The Bay du Nord River is located in south-central Newfoundland. The headwaters are 60 km south of Gander and south-east of Grand Falls-Windsor, and 150 km north-west of the provincial capital of St. Johnís. From an elevation of approximately 200 m, at the divide between the Bay du Nord and Terra Nova watersheds, the river flows along the glaciated landscape of the Central Newfoundland Plateau. The river passes through a series of large lakes and lake chains surrounded by the heath vegetation of the Eastern Maritime Barrens. Below Medonnegonix Lake, the course of the river is largely forested and the channel is alternately open, with gentle waters edged by marshes, and narrow, with raging water and numerous rapids. At Smokey Falls, the river cascades down a magnificent 20 m rock outcrop into a deeply incised valley. About 4 km above the mouth, the river flows across the wide valley of the Hermitage Fault which separates two ancient rock zones (355-600 million years old) of the Newfoundland Appalachians, and from there into scenic Fortune Bay.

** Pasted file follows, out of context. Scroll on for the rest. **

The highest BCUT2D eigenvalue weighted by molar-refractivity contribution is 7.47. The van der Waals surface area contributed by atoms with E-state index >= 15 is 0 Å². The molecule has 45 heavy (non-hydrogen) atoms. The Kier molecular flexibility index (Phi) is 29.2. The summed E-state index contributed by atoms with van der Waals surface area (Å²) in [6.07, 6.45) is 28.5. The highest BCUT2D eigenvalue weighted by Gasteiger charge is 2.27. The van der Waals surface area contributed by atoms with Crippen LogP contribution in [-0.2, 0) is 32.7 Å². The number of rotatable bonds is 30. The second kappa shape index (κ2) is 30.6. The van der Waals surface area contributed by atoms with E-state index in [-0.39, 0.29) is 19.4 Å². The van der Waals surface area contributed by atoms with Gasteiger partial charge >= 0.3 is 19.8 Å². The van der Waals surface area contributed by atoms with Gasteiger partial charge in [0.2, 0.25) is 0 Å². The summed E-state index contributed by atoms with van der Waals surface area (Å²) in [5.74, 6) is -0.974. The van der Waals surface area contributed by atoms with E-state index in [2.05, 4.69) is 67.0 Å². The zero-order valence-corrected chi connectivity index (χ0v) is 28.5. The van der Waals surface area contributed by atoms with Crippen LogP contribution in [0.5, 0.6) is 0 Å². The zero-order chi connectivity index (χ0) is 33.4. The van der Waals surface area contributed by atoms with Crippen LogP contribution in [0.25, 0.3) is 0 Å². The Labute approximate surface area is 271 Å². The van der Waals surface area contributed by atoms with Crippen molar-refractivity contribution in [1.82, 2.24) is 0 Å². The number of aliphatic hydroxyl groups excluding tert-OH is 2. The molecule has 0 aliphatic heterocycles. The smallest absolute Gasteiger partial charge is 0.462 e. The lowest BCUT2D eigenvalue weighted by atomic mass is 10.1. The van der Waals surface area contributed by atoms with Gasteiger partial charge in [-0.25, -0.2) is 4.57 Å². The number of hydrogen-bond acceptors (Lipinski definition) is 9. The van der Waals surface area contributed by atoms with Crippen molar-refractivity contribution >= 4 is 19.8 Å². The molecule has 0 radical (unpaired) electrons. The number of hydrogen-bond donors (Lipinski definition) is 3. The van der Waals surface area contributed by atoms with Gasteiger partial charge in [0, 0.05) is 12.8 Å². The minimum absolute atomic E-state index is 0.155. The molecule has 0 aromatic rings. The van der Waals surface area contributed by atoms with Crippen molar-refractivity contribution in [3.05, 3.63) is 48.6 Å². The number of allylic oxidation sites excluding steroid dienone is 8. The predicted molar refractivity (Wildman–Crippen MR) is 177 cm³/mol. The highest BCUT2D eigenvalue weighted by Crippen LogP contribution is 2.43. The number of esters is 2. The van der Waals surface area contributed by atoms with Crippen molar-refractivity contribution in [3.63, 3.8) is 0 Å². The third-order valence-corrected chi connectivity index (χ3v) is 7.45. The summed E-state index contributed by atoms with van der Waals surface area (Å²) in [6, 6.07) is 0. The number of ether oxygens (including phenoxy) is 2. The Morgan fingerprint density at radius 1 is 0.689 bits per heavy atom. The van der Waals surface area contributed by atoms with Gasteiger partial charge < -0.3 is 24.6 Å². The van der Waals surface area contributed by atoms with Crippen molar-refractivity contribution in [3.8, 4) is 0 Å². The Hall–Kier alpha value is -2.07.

There is little human activity along the Bay du Nord River. Small numbers of people participate in wilderness recreation activities such as canoeing, hunting and angling. Land use in the upper 67 km of the nominated area is controlled under the Wilderness and Ecological Reserves Act which ensures that the area is maintained in a natural state. Recreational use is managed to ensure ecological integrity. Regulations of the Reserve and details of sensitive areas are found in the Bay du Nord Wilderness Reserve Management Plan and the Reserve Users' Guide. Destructive recreational activities, such as the use of all-terrain vehicles, are prohibited. Within the Reserve, there are two licensed private cabins along the lake chain section of the river. These cabins must be accessed on foot or on snowmobile along routes which ensure that sensitive areas, such as caribou calving grounds, remain undisturbed. The transmission line which crosses the river near the bridge at the outflow of Medonnegonix Lake has little impact on the Reserve or the river.